This article was originally posted on NDItech.org.
I had the opportunity to work with NDI’s technology and Latin America teams last month to train our Nicaragua-based staff on Civi — a contact relationship management (CRM) system that makes up 1/6th of NDI’s DemTools technology suite. While it was not the first time NDI’s DC-based staff had traveled abroad to train users on this platform, this training took a slightly different approach. Instead of focusing on building the capacity of Civi users, we identified a local staff member who could serve as a Nicaragua-based Civi trainer. This “training of trainers” strategy addresses a key barrier to adoption that may be the final piece in the puzzle that will allow Civi to scale around the world.
Civi is based on an open source technology, namely CiviCRM, which is one of the most widely adopted open source CRMs in the United States, but it has not enjoyed the same scale in less-developed countries where NDI works.
NDI’s modified version of the software, and its Software as a Service (SaaS) platform, DemCloud, have sought to address barriers to scale that have limited adoption of the tool in developing countries. Specifically, NDItech has sought to lower the barriers to international adoption by: 1) expanding support for multiple languages, 2) offering the software at a cost that is manageable for NDI’s partners, and 3) taking on the technology burden that would otherwise fall on small organizations with no technology expertise. But handing a partner a piece of technology, telling them it’s free, and assuring them that they will be able to use it in their native language is not enough to make them expert users.
My trip to Nicaragua revealed two additional barriers to scale that must also be met.
Before they decide to make the leap to adoption, potential users need to be excited by the tool and how it can help them be more effective and efficient with jobs they are already doing. NDI partners in Nicaragua had an appreciation for how technologies like this might be able to make their lives easier, but they wanted to learn the detail of the capabilities of the Civi platform and how it compared to the platforms they currently use, such as Google Forms, Microsoft Outlook, and MailChimp to name a few.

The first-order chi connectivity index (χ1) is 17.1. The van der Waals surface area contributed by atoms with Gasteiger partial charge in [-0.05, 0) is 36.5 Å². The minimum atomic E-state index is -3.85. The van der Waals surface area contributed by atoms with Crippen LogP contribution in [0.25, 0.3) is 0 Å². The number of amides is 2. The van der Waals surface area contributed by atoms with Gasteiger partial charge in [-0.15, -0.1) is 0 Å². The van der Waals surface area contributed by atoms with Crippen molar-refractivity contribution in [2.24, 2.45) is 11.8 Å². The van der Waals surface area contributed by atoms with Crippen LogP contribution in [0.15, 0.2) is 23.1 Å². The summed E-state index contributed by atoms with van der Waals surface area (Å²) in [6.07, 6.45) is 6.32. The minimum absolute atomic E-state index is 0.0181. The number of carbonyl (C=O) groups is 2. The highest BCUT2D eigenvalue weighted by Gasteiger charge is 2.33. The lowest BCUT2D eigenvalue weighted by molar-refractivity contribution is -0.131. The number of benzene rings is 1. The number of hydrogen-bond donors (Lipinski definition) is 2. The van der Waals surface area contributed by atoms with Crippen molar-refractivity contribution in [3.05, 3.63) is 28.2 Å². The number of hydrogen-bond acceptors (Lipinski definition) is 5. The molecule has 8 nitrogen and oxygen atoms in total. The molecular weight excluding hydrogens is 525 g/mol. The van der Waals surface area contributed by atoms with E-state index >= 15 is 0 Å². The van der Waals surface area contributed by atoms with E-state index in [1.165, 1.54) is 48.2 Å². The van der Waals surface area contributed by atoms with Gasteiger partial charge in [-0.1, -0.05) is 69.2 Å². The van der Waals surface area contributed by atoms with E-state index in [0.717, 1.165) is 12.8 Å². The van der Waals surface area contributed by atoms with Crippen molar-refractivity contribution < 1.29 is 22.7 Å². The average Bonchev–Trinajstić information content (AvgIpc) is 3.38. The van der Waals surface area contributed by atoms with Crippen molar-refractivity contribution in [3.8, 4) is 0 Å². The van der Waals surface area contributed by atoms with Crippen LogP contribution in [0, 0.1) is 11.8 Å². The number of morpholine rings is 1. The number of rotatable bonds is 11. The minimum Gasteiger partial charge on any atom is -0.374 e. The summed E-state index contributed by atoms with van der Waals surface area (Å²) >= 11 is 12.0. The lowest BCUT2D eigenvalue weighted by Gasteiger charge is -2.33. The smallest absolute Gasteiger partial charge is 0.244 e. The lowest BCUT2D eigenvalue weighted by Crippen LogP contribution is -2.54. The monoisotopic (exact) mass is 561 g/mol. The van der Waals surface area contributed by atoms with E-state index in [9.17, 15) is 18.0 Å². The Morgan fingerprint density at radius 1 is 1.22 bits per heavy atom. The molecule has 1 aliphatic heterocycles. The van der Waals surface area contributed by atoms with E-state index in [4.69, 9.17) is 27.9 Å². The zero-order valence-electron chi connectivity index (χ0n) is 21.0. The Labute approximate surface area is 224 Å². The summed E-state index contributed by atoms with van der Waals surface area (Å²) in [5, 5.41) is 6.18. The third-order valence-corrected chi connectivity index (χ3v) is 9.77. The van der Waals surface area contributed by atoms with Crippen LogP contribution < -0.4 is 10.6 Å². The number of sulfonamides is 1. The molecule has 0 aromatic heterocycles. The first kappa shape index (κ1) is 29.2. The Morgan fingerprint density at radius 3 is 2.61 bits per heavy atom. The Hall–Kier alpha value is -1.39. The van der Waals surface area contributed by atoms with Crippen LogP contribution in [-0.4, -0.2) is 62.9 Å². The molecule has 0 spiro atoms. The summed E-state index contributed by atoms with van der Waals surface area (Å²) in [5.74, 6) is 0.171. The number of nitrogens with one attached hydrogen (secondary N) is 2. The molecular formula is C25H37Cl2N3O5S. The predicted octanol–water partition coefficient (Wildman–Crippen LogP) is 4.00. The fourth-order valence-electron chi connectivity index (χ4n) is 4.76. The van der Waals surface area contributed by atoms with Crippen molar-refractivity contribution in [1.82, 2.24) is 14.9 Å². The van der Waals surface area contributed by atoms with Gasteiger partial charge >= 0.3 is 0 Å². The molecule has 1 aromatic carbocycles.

My experience in Nicaragua also taught me that potential users are also very concerned about privacy. Tracking contacts and their activities — a task that Civi excels at — is inherently sensitive and could become problematic if the “wrong” people got their hands on it.
Certified Civi Trainers
Once potential users have bought into the platform, there is still a significant learning curve to becoming an expert user. Civi — even the simplified version developed by NDI — is a complex platform with a lot of interesting and useful features, but it also has a number of quirks that could become problematic for the uninitiated user. Having qualified Civi trainers work with partners to implement and customize the platform sets them off on the right direction and provides them with ongoing support they need to become accustomed to the platform.
NDItech has made great strides to reduce technical barriers that are associated with adopting Civi. I believe that the last remaining barriers to scale for this product are human in nature and will require a human-centered solution. Civi is a powerful piece of software that — as much as if not more than any of the other DemTools IMHO — has the potential to make NDI’s partners more effective and efficient in their work. Positive feedback from the Nicaragua pilot indicates that a “Training of Trainers” strategy, combining marketing meetings for potential users with building the capacity of a cadre of expert trainers in the field, has potential to be an effective strategy to drive adoption of the platform. Onwards to scale!
Photo credit: Bartolomé Ibarra Mejía